NEW YORK (AP) -- Toyota engineers on Wednesday will examine a Prius in suburban New York that crashed into a stone wall after its driver claims the hybrid sped up on its own.
Toyota Motor Corp. spokesman Wade Hoyt said the automaker is sending three to four engineers from its U.S. sales headquarters in Torrance, Calif., and from a regional office in West Caldwell, N.J., to check out the 2005 Prius, which is being stored with local police following last week's accident.
The automaker will turn over its findings to the Harrison, N.Y., police, but will not hold a press conference or share the results with the media, he said.
"Because of privacy concerns and legal considerations, we seldom announce the results of these tests," Hoyt said. "The police chief can do what he wants with them."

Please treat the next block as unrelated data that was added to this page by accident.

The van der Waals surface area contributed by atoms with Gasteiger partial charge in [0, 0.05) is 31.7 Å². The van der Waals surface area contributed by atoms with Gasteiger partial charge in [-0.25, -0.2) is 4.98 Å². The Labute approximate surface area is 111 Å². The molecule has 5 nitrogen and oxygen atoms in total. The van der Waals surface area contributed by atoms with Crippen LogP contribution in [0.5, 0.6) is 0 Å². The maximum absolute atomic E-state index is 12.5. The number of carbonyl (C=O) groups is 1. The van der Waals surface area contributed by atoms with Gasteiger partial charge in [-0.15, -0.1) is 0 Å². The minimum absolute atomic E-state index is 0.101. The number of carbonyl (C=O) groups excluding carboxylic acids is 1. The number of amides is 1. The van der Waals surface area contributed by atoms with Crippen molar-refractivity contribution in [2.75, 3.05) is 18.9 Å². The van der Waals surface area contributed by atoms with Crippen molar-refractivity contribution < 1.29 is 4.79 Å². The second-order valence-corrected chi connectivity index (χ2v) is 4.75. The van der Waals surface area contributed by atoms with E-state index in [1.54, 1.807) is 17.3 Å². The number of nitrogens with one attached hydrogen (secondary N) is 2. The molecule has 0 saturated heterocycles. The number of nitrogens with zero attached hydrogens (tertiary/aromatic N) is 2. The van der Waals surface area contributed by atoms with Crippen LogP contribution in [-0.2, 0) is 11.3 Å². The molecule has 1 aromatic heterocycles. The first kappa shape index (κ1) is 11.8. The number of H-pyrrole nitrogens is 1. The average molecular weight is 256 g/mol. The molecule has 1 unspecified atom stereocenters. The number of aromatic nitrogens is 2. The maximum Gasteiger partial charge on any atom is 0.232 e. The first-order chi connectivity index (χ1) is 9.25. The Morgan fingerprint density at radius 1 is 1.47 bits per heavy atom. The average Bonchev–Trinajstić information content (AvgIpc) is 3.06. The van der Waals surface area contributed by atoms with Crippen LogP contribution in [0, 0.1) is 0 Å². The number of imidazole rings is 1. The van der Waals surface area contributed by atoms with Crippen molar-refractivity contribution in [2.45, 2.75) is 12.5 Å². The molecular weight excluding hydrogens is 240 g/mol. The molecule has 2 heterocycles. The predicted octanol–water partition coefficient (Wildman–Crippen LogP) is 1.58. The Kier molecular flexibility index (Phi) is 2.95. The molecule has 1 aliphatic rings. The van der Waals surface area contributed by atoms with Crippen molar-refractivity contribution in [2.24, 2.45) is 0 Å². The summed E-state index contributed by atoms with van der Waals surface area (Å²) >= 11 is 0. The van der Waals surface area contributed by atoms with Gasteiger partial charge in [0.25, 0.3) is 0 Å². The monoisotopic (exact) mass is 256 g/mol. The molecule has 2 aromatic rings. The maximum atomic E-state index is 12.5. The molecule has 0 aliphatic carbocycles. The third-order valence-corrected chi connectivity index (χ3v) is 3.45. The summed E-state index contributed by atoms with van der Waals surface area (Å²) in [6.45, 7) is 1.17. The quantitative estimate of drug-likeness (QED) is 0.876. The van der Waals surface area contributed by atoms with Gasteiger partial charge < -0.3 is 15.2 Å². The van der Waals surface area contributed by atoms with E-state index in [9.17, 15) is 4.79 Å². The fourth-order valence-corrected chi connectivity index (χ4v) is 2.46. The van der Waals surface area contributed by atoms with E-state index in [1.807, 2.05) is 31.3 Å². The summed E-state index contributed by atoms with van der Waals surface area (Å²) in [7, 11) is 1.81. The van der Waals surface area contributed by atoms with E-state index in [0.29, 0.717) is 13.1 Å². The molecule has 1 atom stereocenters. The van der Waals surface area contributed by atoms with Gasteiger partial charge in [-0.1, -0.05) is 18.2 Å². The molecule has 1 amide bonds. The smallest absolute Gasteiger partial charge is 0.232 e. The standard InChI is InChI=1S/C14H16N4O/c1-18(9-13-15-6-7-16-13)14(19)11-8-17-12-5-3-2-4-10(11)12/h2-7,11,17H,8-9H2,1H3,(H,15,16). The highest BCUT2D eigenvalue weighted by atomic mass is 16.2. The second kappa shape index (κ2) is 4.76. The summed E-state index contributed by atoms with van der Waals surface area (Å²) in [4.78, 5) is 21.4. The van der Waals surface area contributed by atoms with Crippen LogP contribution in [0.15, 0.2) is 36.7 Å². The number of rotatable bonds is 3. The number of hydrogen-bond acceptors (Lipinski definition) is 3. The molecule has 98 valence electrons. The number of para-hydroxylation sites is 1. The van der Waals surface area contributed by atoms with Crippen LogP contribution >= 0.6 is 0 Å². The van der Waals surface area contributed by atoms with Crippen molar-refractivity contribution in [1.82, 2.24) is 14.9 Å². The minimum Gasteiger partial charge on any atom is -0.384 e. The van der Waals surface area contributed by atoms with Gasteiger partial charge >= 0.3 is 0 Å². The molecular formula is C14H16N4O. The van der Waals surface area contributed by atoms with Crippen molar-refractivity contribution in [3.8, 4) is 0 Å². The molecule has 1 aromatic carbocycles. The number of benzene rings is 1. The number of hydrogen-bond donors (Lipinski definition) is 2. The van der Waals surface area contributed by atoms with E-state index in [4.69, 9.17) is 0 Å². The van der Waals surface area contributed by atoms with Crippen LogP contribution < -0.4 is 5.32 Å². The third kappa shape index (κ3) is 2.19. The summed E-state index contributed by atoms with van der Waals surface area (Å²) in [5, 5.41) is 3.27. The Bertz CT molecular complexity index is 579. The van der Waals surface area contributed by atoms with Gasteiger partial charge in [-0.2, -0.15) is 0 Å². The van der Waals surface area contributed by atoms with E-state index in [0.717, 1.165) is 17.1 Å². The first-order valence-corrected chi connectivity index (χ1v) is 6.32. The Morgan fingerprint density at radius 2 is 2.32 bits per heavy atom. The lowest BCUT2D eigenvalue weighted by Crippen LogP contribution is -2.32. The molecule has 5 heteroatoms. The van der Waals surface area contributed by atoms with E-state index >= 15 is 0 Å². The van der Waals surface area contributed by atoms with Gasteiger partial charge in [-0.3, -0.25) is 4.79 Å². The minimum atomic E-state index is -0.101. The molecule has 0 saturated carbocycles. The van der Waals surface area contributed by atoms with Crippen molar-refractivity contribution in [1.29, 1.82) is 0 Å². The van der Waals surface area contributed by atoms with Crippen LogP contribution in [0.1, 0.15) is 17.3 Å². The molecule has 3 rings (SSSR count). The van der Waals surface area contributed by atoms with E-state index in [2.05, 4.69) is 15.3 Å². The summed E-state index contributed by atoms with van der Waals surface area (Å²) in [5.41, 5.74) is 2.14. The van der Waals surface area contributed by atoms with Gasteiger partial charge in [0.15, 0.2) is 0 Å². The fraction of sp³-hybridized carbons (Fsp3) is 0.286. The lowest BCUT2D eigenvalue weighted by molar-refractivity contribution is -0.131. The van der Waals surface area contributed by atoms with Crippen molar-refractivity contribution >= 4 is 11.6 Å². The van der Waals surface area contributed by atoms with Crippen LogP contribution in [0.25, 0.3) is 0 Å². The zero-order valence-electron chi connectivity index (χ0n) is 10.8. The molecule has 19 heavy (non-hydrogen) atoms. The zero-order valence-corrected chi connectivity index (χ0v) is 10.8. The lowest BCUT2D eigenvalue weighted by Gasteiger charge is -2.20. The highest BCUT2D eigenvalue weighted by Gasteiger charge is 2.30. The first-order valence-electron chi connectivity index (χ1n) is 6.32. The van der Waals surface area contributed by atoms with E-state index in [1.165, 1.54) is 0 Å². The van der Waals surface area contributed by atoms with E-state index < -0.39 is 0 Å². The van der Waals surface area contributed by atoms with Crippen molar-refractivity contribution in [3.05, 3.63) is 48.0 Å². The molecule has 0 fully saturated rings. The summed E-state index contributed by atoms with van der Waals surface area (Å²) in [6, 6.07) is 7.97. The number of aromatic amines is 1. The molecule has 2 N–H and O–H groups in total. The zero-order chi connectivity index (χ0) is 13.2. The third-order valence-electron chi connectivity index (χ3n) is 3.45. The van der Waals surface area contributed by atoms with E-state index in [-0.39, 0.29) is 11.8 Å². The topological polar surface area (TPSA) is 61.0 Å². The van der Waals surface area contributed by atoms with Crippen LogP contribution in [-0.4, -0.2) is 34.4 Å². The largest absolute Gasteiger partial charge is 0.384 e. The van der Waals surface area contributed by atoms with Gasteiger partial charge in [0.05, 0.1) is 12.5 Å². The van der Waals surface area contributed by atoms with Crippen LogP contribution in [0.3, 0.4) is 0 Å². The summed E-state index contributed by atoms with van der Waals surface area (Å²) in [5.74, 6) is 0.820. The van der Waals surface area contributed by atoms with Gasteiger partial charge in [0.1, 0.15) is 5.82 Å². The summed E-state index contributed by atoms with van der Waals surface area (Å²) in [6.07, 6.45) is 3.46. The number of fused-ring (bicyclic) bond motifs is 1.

On Monday, Toyota disclosed the findings of a probe into a runaway Prius on a California freeway. The automaker dismissed the account given by the driver, James Sikes, saying its own tests found the car's gas pedal and backup safety system were working just fine.
Hoyt said he was unsure how long the New York investigation would take. The Toyota team will be joined by investigators from the National Highway Traffic Safety Administration.
Toyota has recalled more than 8 million vehicles worldwide, including about 6 million in the U.S. to address gas pedal problems. The driver in last week's Prius accident has said she did not know whether the gas pedal got stuck.
The Harrison police have requested Toyota's help in decoding the vehicle's electronic data recorder, and Toyota said it will conduct a reading of the recorder. An event data recorder, similar to an airplane black box, records various information about a vehicle in the final seconds before a crash and can be useful in accident reconstruction.